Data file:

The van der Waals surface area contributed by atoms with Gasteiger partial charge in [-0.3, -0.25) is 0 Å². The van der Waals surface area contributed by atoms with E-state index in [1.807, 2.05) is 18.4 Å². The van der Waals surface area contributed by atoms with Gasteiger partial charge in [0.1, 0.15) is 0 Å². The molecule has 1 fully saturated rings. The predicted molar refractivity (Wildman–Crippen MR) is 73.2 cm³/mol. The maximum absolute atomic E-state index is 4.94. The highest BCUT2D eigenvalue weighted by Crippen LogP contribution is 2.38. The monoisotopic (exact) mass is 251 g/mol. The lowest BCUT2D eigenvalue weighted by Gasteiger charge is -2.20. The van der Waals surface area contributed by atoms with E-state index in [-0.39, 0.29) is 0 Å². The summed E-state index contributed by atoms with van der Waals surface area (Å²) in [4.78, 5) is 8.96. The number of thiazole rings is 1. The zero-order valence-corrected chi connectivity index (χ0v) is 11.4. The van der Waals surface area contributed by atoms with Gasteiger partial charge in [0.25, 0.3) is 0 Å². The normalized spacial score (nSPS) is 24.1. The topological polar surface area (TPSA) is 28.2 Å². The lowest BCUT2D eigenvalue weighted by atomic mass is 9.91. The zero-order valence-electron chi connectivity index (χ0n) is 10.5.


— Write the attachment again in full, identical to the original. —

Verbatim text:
The van der Waals surface area contributed by atoms with Gasteiger partial charge in [-0.3, -0.25) is 0 Å². The van der Waals surface area contributed by atoms with E-state index in [1.807, 2.05) is 18.4 Å². The van der Waals surface area contributed by atoms with Gasteiger partial charge in [0.1, 0.15) is 0 Å². The molecule has 1 fully saturated rings. The predicted molar refractivity (Wildman–Crippen MR) is 73.2 cm³/mol. The maximum absolute atomic E-state index is 4.94. The highest BCUT2D eigenvalue weighted by Crippen LogP contribution is 2.38. The monoisotopic (exact) mass is 251 g/mol. The lowest BCUT2D eigenvalue weighted by Gasteiger charge is -2.20. The van der Waals surface area contributed by atoms with E-state index in [-0.39, 0.29) is 0 Å². The summed E-state index contributed by atoms with van der Waals surface area (Å²) in [4.78, 5) is 8.96. The number of thiazole rings is 1. The zero-order valence-corrected chi connectivity index (χ0v) is 11.4. The van der Waals surface area contributed by atoms with Gasteiger partial charge in [0.25, 0.3) is 0 Å². The normalized spacial score (nSPS) is 24.1. The topological polar surface area (TPSA) is 28.2 Å². The lowest BCUT2D eigenvalue weighted by atomic mass is 9.91. The zero-order valence-electron chi connectivity index (χ0n) is 10.5.